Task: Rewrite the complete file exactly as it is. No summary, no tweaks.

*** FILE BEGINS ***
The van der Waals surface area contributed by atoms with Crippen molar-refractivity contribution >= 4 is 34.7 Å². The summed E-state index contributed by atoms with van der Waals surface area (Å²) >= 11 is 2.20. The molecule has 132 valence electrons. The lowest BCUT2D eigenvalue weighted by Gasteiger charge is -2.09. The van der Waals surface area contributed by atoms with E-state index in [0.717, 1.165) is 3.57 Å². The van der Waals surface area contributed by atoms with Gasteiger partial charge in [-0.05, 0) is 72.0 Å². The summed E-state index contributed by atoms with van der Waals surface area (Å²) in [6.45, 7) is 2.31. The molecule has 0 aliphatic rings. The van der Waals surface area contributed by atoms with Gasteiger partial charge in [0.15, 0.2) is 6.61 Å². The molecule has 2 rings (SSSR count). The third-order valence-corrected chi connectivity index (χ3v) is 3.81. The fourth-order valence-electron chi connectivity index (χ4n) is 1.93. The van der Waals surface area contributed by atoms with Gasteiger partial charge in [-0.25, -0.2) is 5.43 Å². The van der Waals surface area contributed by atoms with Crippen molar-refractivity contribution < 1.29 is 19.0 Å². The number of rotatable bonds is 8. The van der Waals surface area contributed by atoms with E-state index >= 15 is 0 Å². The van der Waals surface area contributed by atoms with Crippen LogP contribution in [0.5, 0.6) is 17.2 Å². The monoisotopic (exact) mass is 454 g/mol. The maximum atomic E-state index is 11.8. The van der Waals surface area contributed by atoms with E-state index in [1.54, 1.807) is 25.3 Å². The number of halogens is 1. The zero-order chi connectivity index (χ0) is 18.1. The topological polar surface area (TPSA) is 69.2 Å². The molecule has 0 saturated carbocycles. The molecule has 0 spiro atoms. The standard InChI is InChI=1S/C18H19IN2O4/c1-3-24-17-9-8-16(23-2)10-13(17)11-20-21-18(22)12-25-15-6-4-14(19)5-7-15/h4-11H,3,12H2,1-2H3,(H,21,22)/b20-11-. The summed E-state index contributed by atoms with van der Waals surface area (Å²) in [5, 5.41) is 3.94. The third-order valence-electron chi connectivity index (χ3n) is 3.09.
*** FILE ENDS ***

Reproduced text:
The van der Waals surface area contributed by atoms with Crippen molar-refractivity contribution >= 4 is 34.7 Å². The summed E-state index contributed by atoms with van der Waals surface area (Å²) >= 11 is 2.20. The molecule has 132 valence electrons. The lowest BCUT2D eigenvalue weighted by Gasteiger charge is -2.09. The van der Waals surface area contributed by atoms with E-state index in [0.717, 1.165) is 3.57 Å². The van der Waals surface area contributed by atoms with Gasteiger partial charge in [-0.05, 0) is 72.0 Å². The summed E-state index contributed by atoms with van der Waals surface area (Å²) in [6.45, 7) is 2.31. The molecule has 0 aliphatic rings. The van der Waals surface area contributed by atoms with Gasteiger partial charge in [0.15, 0.2) is 6.61 Å². The molecule has 2 rings (SSSR count). The third-order valence-corrected chi connectivity index (χ3v) is 3.81. The fourth-order valence-electron chi connectivity index (χ4n) is 1.93. The van der Waals surface area contributed by atoms with Gasteiger partial charge in [-0.25, -0.2) is 5.43 Å². The van der Waals surface area contributed by atoms with Crippen molar-refractivity contribution < 1.29 is 19.0 Å². The number of rotatable bonds is 8. The van der Waals surface area contributed by atoms with E-state index >= 15 is 0 Å². The van der Waals surface area contributed by atoms with Crippen LogP contribution in [0.5, 0.6) is 17.2 Å². The monoisotopic (exact) mass is 454 g/mol. The maximum atomic E-state index is 11.8. The van der Waals surface area contributed by atoms with E-state index in [1.54, 1.807) is 25.3 Å². The number of halogens is 1. The zero-order chi connectivity index (χ0) is 18.1. The topological polar surface area (TPSA) is 69.2 Å². The molecule has 0 saturated carbocycles. The molecule has 0 spiro atoms. The standard InChI is InChI=1S/C18H19IN2O4/c1-3-24-17-9-8-16(23-2)10-13(17)11-20-21-18(22)12-25-15-6-4-14(19)5-7-15/h4-11H,3,12H2,1-2H3,(H,21,22)/b20-11-. The summed E-state index contributed by atoms with van der Waals surface area (Å²) in [5, 5.41) is 3.94. The third-order valence-electron chi connectivity index (χ3n) is 3.09.